Until September 30, 2007, local offices of the National Weather Service issued warnings for severe thunderstorms, tornadoes, flash flooding and marine hazards using geopolitical boundaries. The implementation of storm-based warnings on October 1, 2007, saw alerts for these meteorological or hydrological threats be delineated by polygonal shapes in map-based weather hazard products, which outline the specified sections of government sub-jurisdictions that the warning covers, based on the projected path of a storm as determined by Doppler radar at the time of the warning's issuance; however, entire counties/parishes may sometimes be included in the warning polygon, especially if they encompass a small geographical area. [44] Warnings can be expanded, contracted (by removing jurisdictions where SPC and NWS forecasters no longer consider there to be a viable threat of severe weather, in which case, the storm-based warning may take on a trapezoidal representation in map-based watch products) or canceled before their set time of expiration by local NWS offices.

The NWS also releases Experimental Severe Weather Impact products for use on social media accounts maintained by local forecast offices as well as the Enhanced Data Display (EDD), an experimental pilot project created by the Charleston, West Virginia office's WeatherReady Nation initiative. The product provides a graphical depiction of short-fuse warnings and watches (specifically, tornado and severe thunderstorm watches and warnings, and flash flood warnings), showing a map of the warning area (outlined as a red polygon) and locations (including communities and interstate highways) that will be impacted. For severe thunderstorm, tornado and flash flood warnings, the estimated population count of the warned area and approximate totals of public schools and hospitals within the warning area as well as the maximum forecast intensity of hail size, wind gusts and potential tornadoes; tornado warnings referenced in the impact product also denote whether the warning was issued based on radar indication or ground confirmation. [45]

Product dissemination

NOAA Weather Radio All Hazards (NWR), promoted as "The Voice of the National Weather Service", is a special radio system that transmits uninterrupted weather watches, warnings and forecasts 24 hours a day directly from a nearby NWS office, with the broadcasts covering across 95–97% of the United States' population. The system – which is owned and operated by the NWS – consists of 1,030 transmitters, covering all 50 states; adjacent coastal waters; Puerto Rico; the U.S. Virgin Islands; and the U.S. Pacific Territories of American Samoa, Guam and the Northern Mariana Islands. NWR requires a scanner or special radio receiver capable of picking up the signal. Individual NWR stations broadcast any one of seven allocated frequencies centered on 162 MHz (known collectively as "weather band") in the marine VHF radio band. In recent years, national emergency response agencies such as the Federal Emergency Management Agency (FEMA) and the Department of Homeland Security have begun to take advantage of NWR's ability to efficiently reach a large portion of the U.S. population. When necessary, the system can also be used (in conjunction with the Emergency Alert System) to broadcast civil, natural and technological emergency and disaster alerts and information, in addition to those related to weather – hence the addition of the phrasing "All Hazards" to the name.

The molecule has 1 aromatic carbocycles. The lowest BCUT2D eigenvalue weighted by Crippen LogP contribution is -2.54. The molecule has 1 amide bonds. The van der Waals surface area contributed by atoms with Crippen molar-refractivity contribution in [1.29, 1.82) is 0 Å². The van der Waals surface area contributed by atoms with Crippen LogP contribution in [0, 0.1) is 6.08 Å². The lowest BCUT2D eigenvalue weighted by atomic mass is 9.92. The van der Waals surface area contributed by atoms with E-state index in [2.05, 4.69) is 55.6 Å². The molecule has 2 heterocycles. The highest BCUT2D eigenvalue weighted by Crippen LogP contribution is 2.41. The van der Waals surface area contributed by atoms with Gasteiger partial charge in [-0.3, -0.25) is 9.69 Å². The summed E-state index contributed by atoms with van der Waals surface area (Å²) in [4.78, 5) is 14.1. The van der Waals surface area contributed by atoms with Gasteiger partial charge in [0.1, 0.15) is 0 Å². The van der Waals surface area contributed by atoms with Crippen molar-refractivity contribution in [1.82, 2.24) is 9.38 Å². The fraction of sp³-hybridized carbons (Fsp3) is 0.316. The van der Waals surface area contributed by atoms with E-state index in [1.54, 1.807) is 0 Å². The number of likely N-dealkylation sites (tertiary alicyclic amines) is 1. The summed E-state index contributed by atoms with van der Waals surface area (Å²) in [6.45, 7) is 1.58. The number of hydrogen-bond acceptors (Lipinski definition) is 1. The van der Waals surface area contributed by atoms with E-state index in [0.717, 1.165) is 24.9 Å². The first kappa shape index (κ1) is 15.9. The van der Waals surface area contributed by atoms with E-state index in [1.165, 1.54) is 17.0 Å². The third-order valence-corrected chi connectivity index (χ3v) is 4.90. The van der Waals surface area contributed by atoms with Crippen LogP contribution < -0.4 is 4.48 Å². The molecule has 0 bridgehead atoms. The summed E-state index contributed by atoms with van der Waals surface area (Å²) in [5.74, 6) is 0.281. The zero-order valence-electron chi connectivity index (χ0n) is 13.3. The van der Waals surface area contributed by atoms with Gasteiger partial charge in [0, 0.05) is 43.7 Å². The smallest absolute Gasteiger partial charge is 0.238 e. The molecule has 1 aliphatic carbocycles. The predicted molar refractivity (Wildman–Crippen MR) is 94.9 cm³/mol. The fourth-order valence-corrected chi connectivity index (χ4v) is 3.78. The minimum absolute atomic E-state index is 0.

The NOAA Weather Wire Service (NWWS) is a satellite data collection and dissemination system operated by the National Weather Service, which was established in October 2000. Its purpose is to provide state and federal government, commercial users, media and private citizens with timely delivery of meteorological, hydrological, climatological and geophysical information. All products in the NWWS data stream are prioritized, with weather and hydrologic warnings receiving the highest priority (watches are next in priority). NWWS delivers severe weather and storm warnings to users in ten seconds or less from the time of their issuance, making it the fastest delivery system available. Products are broadcast to users via the AMC-4 satellite.

The Emergency Managers Weather Information Network (EMWIN) is a system designed to provide the emergency management community with access to a set of NWS warnings, watches, forecasts and other products at no recurring cost. It can receive data via radio, internet, or a dedicated satellite dish, depending on the needs and capabilities of the user.

NOAAPORT is a one-way broadcast communication system which provides NOAA environmental data and information in near real-time to NOAA and external users. This broadcast service is implemented by a commercial provider of satellite communications utilizing C band.

The agency's online service,, is a data rich website operated by the NWS that serves as a portal to hundreds of thousands of webpages and more than 300 different NWS websites. Through its homepage, users can access local forecasts by entering a place name in the main forecast search bar, view a rapidly updated map of active watches and warnings, and select areas related to graphical forecasts, national maps, radar displays, river and air quality data, satellite images and climate information. Also offered are XML data feeds of active watches and warnings, ASOS observations and digital forecasts for 5x5 kilometer grids. All of NWS local weather forecast offices operate their own region-tailored web pages, which provide access to current products and other information specific to the office's local area of responsibility. superseded the Interactive Weather Information Network (IWIN), the agency's early internet service which provided NWS data from the 1990s through the mid-2000s.